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ON THE SCREEN

The following movies are playing this weekend at local theaters. The Tech suggests using <http://www.boston.com> for a complete listing of times and locations.

HHHH Excellent

HHH Good

HH Fair

H Poor

American Beauty (H1/2)

An extremely annoying movie: this deadpan black tragicomedy is a laughable failure as a work of art, being pretentious, simplistic, and self-important. Excepting a truly remarkable performance by Kevin Spacey (whose part is disappointingly small), there’s nothing to this movie beyond tortured metaphors, caricatures instead of characters, and a messy pile-up of red herrings instead of a plot. --Vladimir V. Zelevinsky

The Beach (HH1/2)

The quest for the perfect world drives some people to madness, some to obsession, and some to The Beach. In this utopian odyssey chronicling one young, macho American’s quest for adventure, elements of postmodern fantasy, horror, and love collide into a final sobering conclusion: that the closest thing to a perfect world may very well be our own. Its gratuitous relationships and its force-feeding of the themes also cripple the plot. -- Jacob Beniflah and Amy Meadows

Beautiful People (HHH)

A hilarious independent British black comedy that is slow to warm up, but grows on the viewer as it progresses. Beautiful People focuses on a number of Londoners and their unique stories, and how their lives intertwine over the course of a day. It should be noted, however, that only people who appreciate dark comedies and British independent films will truly enjoy this film. -- Karen Feigenbaum

Being John Malkovich (HHH1/2)

A film so different, so whacked-out, so original, and totally unlike anything else out there -- like Monty Python at their most deadpan hilarious. An unconventional mixture of comedy, satire, and frighteningly deep ruminations on the nature of personality. -- VZ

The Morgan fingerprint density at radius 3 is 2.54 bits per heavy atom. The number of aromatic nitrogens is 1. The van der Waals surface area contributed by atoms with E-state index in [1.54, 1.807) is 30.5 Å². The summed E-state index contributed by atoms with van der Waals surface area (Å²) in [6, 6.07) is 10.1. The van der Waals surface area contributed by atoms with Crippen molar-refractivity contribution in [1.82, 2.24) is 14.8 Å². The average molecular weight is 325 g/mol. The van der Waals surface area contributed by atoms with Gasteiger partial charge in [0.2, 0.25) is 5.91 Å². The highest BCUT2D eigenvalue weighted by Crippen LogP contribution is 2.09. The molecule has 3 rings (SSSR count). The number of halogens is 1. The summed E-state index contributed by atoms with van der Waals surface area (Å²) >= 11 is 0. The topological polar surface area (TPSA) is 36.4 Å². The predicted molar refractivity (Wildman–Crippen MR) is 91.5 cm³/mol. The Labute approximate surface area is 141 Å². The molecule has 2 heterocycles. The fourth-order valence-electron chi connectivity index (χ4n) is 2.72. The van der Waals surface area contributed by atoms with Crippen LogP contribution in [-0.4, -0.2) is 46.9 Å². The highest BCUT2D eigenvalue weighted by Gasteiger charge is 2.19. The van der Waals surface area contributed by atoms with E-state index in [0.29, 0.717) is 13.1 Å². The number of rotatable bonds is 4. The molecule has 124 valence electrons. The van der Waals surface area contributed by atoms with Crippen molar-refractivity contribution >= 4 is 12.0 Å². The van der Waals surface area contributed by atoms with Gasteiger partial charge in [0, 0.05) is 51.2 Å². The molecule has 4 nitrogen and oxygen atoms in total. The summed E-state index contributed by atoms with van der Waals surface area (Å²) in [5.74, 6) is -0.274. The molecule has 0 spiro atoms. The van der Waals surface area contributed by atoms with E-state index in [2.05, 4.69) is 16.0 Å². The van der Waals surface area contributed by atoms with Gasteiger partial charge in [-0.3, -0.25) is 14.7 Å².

Boiler Room (HH1/2)

A fairly clever, decent movie about the shady dealings of the employees of a small brokerage firm. Witty dialogue and good acting make the film hard to forget, but Boiler Room turns out not to be as thrilling as it claims to be. -- Jumaane Jeffries

The Cider House Rules (HHH)

Despite the fact that the protagonists’ name is Homer, this film ends up feeling less like a Homeric epic and more like a Norman Rockwell painting: hardly great art or even art at all, but something with instantly recognizable humanity and an overall impact that can hardly be ignored. Credit this mostly to luminous acting and the screenplay’s understated emotional complexity. -- VZ

Cradle Will Rock (HHH1/2)

A rich, visually inventive, amazingly-acted, and consistently hilarious tapestry of art set in the 1930’s, weaving together characters from John Cusack’s Nelson Rockefeller to Emily Watson’s homeless street performer. A perfect opening sequence, a perfect closing shot. -- VZ

Dolphins (HHH)

Like most OmniMax movies, Dolphins is strong on visuals, filling the screen with eye-popping images, but falls somewhat short on story and characters. The film is stunning as it follows dolphins as they play and hunt, but is less successful when it attempts to say something about humans. -- VZ

Erin Brockovich (HHH1/2)

A great film that successfully combines many genres: courtroom drama, mystery, relationship and character study, satire, and wish-fulfillment fable. Erin Brockovich makes use of actress Julia Roberts’ and director Steven Soderbergh’s strong points and uses them to complement each other, creating a movie where story and characters matter and where the visuals are handsome and stylized at the same time. -- VZ

Galaxy Quest (HH1/2)

Not quite the Star Trek parody that it starts out like; more of a Star Trek rip-off, with the same stupid computer graphics, fake sets, plot holes (all of the above rather irritating), and general air of amiable nonsense (very enjoyable). It’s also neat to see a bunch of good actors having fun. Rather stupid, really; at the same time, rather cute. -- VZ